yours is another invaluable lesson that i will try out the next time i take out my ss pan! thanks!

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melancholyaeon September 20, 2010 at 9:50 am

Hi T:

Nice video, nice post. But on eggs, I feel with all due respect you guys are re-inventing the wheel here. The best pan for eggs is the classic French tinned copper omelette pan. There’s a reason why this is a time-tested classic! ;) I’ve had mine for 25 years now, have re-tinned it twice, and eggs will never stick when the surface is lightly brushed with a small amount of oil or butter, which you’d be adding for flavor anyway. :D Again, temp control is key.

M

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Talley September 20, 2010 at 10:02 am

Thanks M,
yeah, we agree. we don’t suggest this method at all for eggs. As Dawn mentioned above (and I definitely agree), using this kind of heat when cooking eggs would just destroy the eggs. A pan devoted to eggs, such as your French tinned copper omelette pan, or a simple non-stick pan (for those without the cash to drop on a tinned copper pan), is definitely the way to go.

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Tony January 8, 2011 at 11:57 am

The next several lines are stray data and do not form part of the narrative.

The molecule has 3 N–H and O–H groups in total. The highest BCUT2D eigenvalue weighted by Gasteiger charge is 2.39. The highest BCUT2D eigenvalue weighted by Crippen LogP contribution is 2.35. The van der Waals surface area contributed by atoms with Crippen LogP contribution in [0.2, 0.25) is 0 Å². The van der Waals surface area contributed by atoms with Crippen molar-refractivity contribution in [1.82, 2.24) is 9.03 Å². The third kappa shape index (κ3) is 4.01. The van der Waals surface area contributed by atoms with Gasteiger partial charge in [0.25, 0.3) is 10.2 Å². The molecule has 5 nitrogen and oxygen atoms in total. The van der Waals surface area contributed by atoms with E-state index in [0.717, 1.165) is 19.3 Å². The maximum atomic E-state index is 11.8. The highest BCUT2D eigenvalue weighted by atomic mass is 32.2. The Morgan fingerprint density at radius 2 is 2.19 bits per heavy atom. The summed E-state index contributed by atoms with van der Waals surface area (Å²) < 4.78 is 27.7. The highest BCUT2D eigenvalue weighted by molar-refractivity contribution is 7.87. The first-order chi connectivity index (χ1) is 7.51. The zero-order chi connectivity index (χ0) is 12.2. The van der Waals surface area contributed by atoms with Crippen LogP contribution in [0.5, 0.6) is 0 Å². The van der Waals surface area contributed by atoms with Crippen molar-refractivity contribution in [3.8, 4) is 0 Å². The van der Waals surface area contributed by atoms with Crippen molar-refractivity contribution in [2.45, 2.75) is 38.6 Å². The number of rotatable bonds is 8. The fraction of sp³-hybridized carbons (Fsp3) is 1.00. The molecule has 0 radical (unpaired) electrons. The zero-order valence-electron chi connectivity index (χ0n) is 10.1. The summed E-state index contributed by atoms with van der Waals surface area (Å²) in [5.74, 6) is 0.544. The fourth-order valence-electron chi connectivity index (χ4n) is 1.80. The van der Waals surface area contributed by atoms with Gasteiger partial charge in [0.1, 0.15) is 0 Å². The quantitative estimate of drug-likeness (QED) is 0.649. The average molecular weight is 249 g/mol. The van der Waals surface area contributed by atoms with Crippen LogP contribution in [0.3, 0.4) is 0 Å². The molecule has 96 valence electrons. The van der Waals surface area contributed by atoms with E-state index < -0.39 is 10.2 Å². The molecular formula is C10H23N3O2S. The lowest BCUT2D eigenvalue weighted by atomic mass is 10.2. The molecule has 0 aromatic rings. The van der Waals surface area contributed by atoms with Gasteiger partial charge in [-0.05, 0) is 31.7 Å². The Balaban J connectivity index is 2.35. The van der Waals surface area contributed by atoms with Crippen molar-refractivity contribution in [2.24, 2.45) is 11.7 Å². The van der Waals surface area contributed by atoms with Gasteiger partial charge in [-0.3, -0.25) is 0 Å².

As a culinary instructor my job is to empower students to cook. Doing so successfully often involves simplifying a novice’s path to success, a “less is more” approach to how things work. Though science is fascinating in explaining how cooking works at a microscopic level, in a kitchen the key is to put people into action without overwhelming them. My grandmother, an amazing cook, learned by seeing. My demos are more about providing excellent visual cues. My words supplement, but my actions are what empower.

I sometimes use more colloquial language (pores as opposed to crevices) so the majority of the students relate to the visual. If students want a Harold McGee explanation to the nitty-gritty scientific explanation to why and how, I encourage them to go for it (we have 3 copies in our kitchen, but not the time to go microscopic too often). As a teacher, and experienced one at that with some university background in chemistry and physics, math is actually what I rely on, the the real math here is that most people unfortunately don’t know how to cook (no matter how scientifically educated).

As I get older, and wiser, I’m trying to connect my students, and anyone I want to teach about cooking, including my children, to my grandmother’s hands rather than McGee’s brain. But don’t get me wrong, if science turns on a light, dig in, and McGee’s work has indeed enlightened me and made my work more exciting, if not easier. However, it’s not science that will get people to cook better – it’s action, persistence, time, and eventually well-earned confidence.

I tell my students to be weary of too much information. Trust the fundamentals: your knife, your pan, your stove, your pantry, and your desire to take control of your life and health. And chase the info out there that goes out of its way to empower, to get you to cook well!